Theresa May's Brexit Plan: No Single Market, A Parliamentary Vote And A Warning To The EU
The prime minister confirmed the UK will leave the single market and warned EU leaders that punishing Britain would be a "calamitous act of self-harm".
Theresa May has said parliament will be asked to approve the UK's final Brexit deal as she set out her negotiating priorities before Britain begins the formal process of leaving the European Union.
The prime minister used a speech in central London to confirm she will adopt a "hard Brexit" approach that takes Britain out of the EU's single market, since the other option would be the equivalent of "not leaving the EU at all".
May said it was time to leave the single market, in part because Britons are not willing to accept the levels of immigration that would come with full membership.
However, she would immediately seek the "greatest possible access to it" in order to limit damage to the British economy, with the aim of having a new trade deal in place by the time the UK leaves in 2019. Although parliament will be given a vote, Downing Street made it clear they expected MPs to back the final deal.
Despite ruling out any "half in, half out" deal for Britain, May did leave open the possibility of some form of continued membership of the customs union, under which member states share a common external tariff for goods entering the EU from nonmember countries.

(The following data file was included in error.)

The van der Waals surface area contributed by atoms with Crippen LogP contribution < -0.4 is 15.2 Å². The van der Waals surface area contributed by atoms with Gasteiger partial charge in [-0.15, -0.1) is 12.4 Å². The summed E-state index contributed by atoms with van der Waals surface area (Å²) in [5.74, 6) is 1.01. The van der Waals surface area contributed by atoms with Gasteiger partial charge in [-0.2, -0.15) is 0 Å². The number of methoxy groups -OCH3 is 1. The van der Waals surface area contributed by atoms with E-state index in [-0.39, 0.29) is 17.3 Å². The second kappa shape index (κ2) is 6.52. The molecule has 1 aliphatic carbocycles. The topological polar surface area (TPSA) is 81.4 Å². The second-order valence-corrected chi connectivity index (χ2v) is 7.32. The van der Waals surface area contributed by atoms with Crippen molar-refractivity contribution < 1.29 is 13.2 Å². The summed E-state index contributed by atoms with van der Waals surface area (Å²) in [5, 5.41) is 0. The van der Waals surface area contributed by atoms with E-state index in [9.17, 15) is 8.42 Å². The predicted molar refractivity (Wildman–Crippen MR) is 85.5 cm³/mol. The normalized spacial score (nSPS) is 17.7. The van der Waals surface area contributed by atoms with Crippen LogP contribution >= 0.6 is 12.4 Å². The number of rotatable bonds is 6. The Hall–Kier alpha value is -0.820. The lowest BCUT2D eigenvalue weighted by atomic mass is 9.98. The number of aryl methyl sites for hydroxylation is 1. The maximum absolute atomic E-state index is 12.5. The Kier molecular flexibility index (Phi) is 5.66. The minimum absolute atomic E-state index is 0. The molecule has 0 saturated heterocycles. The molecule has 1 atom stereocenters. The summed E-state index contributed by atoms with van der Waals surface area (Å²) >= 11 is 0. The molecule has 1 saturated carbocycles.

May said she did not want Britain to be part of the elements of the customs union that "prevent us from striking our own comprehensive trade agreements with other countries".
However, she continued: "But I do want us to have a customs agreement with the EU. Whether that means we must reach a completely new customs agreement, become an associate member of the customs union in some way, or remain a signatory to some elements of it, I hold no preconceived position. I have an open mind on how we do it. It is not the means that matter, but the ends."
May also threatened to aggressively cut British taxes – effectively becoming a European tax haven – if other EU nations attempted to punish the UK for leaving the group, which she said would be an act of "calamitous self-harm" by the remaining 27 states. "No deal for Britain is better than a bad deal for Britain," May said.
She also said she expects the UK to continue to pay for certain EU programmes, although the total amount paid to Brussels would be substantially lower than present rates.
The pound, which had fallen in advance of the speech, later recovered.
European leaders were not given advance details of the speech but European Council president Donald Tusk said the process was sad and surreal but welcomed the clarity and reiterated that negotiations would have to wait until the UK formally declared Article 50.
Sources in other EU governments told BuzzFeed News they weren't surprised by the prime minister's positions but welcomed the clarity provided by the speech. Some raised fears that the election of Donald Trump as US President could have strengthened May's hand and undermined unity among the remaining EU nations.